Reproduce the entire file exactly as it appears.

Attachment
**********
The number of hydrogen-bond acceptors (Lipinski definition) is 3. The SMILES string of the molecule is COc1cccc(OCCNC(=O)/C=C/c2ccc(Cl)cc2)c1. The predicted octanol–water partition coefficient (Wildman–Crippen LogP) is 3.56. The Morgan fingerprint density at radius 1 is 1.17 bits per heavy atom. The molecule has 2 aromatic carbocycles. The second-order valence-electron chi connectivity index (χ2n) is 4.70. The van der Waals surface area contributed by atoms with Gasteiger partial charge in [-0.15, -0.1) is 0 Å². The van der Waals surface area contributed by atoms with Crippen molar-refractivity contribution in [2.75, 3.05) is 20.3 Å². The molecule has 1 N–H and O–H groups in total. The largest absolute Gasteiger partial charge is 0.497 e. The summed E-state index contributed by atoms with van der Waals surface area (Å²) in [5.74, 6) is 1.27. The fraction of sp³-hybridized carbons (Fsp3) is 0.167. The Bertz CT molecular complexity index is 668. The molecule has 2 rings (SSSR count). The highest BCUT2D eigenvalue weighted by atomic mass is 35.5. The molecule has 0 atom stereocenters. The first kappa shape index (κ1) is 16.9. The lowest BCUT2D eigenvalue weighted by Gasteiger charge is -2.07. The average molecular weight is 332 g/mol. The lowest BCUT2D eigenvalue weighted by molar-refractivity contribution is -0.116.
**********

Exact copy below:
The number of hydrogen-bond acceptors (Lipinski definition) is 3. The SMILES string of the molecule is COc1cccc(OCCNC(=O)/C=C/c2ccc(Cl)cc2)c1. The predicted octanol–water partition coefficient (Wildman–Crippen LogP) is 3.56. The Morgan fingerprint density at radius 1 is 1.17 bits per heavy atom. The molecule has 2 aromatic carbocycles. The second-order valence-electron chi connectivity index (χ2n) is 4.70. The van der Waals surface area contributed by atoms with Gasteiger partial charge in [-0.15, -0.1) is 0 Å². The van der Waals surface area contributed by atoms with Crippen molar-refractivity contribution in [2.75, 3.05) is 20.3 Å². The molecule has 1 N–H and O–H groups in total. The largest absolute Gasteiger partial charge is 0.497 e. The summed E-state index contributed by atoms with van der Waals surface area (Å²) in [5.74, 6) is 1.27. The fraction of sp³-hybridized carbons (Fsp3) is 0.167. The Bertz CT molecular complexity index is 668. The molecule has 2 rings (SSSR count). The highest BCUT2D eigenvalue weighted by atomic mass is 35.5. The molecule has 0 atom stereocenters. The first kappa shape index (κ1) is 16.9. The lowest BCUT2D eigenvalue weighted by Gasteiger charge is -2.07. The average molecular weight is 332 g/mol. The lowest BCUT2D eigenvalue weighted by molar-refractivity contribution is -0.116.